As retailers scramble to engage their customers, provide value and stand apart from their competitors, MLaaS can help them to better leverage their customer data and create tailored and secure customer experiences, thereby building value in the brand.
As well as making recommendations and delivering a more tailored approach to marketing and promotions, MLaaS can also help to reduce the risk of fraud and optimise inventory management for a smoother and more efficient workflow.
Media production houses
MLaaS can leverage sophisticated image and facial recognition algorithms at the point of ingest to help busy production houses to get quicker and easier access to their archives and improve their workflow to keep up with the rising demand for video content.
MLaaS can help healthcare providers in a number of ways. They can use data lake technologies to streamline the research process as well as leveraging patient data for effective clinical analytics and risk management. Not to mention using Machine Learning to help with predictive maintenance to ensure that complex medical equipment remains in peak working order.
Financial and insurance
Finally, the financial services and insurance industries can also utilise MLaaS to predict market fluctuations based on historic and consumer data or help to guide strategies for forex investment as well as assisting risk analysis for the insurance industry.
MLaaS is here to stay, but it’s not the only option
MLaaS is really just one growing element of a broader ML ecosystem. Although it’s dramatically reducing the barrier to entry, the biggest MLaaS pitfall you can fall into is thinking that “as-a-service” means “no planning required”.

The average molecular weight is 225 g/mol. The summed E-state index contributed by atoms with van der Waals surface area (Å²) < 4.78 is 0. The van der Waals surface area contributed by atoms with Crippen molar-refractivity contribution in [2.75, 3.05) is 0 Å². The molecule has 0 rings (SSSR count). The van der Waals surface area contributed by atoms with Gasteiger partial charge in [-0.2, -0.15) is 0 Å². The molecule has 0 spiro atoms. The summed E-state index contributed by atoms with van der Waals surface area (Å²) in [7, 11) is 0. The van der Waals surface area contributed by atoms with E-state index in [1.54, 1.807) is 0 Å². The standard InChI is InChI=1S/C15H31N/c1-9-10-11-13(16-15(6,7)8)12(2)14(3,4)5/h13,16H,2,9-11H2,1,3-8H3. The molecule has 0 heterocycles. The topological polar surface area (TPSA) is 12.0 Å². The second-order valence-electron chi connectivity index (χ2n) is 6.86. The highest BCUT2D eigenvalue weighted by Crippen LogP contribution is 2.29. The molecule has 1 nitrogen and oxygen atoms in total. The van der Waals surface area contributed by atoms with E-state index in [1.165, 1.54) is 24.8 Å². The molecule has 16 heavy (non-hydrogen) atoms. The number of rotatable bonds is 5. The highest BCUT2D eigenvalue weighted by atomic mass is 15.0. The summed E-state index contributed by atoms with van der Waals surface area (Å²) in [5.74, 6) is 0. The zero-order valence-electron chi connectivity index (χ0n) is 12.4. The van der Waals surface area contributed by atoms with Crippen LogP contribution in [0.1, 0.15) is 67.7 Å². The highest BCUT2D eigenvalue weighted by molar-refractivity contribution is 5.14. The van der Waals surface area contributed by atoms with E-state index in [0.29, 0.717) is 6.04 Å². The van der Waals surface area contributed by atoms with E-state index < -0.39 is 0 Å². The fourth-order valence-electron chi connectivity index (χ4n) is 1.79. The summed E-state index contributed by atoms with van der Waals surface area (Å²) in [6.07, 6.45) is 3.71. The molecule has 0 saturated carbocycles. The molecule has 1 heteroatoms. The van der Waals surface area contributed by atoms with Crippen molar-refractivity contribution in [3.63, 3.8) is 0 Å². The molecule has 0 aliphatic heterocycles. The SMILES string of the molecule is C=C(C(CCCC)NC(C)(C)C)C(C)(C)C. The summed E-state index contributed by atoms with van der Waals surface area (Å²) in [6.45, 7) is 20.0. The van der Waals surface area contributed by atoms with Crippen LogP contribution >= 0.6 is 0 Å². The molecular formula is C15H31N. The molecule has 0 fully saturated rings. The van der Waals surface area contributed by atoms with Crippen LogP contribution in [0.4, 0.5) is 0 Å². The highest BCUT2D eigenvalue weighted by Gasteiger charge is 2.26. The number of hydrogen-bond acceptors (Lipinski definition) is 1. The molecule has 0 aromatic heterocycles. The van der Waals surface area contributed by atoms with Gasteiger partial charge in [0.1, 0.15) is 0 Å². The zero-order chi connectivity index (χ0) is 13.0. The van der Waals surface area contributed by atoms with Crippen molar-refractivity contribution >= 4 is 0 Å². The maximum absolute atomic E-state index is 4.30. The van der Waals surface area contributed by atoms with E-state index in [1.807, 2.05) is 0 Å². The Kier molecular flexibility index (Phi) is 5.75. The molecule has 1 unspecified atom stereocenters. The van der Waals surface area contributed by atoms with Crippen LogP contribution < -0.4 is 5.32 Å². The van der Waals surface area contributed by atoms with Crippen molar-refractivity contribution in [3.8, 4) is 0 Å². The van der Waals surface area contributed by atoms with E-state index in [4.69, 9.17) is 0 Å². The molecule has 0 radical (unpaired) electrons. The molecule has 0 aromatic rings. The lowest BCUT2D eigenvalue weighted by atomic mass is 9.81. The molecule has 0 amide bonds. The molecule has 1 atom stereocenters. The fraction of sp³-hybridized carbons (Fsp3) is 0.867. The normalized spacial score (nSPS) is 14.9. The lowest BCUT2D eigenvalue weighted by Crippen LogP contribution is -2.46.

A lot of MLaaS tools are just that — tools. They can provide ready-made functionality within a broader ML strategy. Linking together MLaaS functions with in-house development teams can shortcut your way to building a bespoke solution able to scale. But no matter what strategy you take, you need to think carefully about strategic and tactical planning. Set goals, assess your data and take deliberative steps towards success. Consultants can help you do this right, first time. But no matter who you get there, those simple steps need to form the bedrock of your plan.
As we move further into a data-driven economy, the importance of getting a handle on your data flows increases in value. The MLaaS market is predicted to grow by almost 50% by 2023, so you can be sure that if you’re not looking into this service, your competitors certainly will be. However, PwC predicts that AI will contribute up to $15.7 trillion to the global economy by 2030. The move towards intelligent systems is bigger than ML, and it’s bigger the MLaaS.
Don’t put all of your eggs in one basket — investigate your options and plan. By pulling together the right combination of tools, you can make the most out of this moment of change.
Is Machine Learning right for you? Get in touch with our team now letting us know a bit about your current situation and we'd be happy to explore this with you.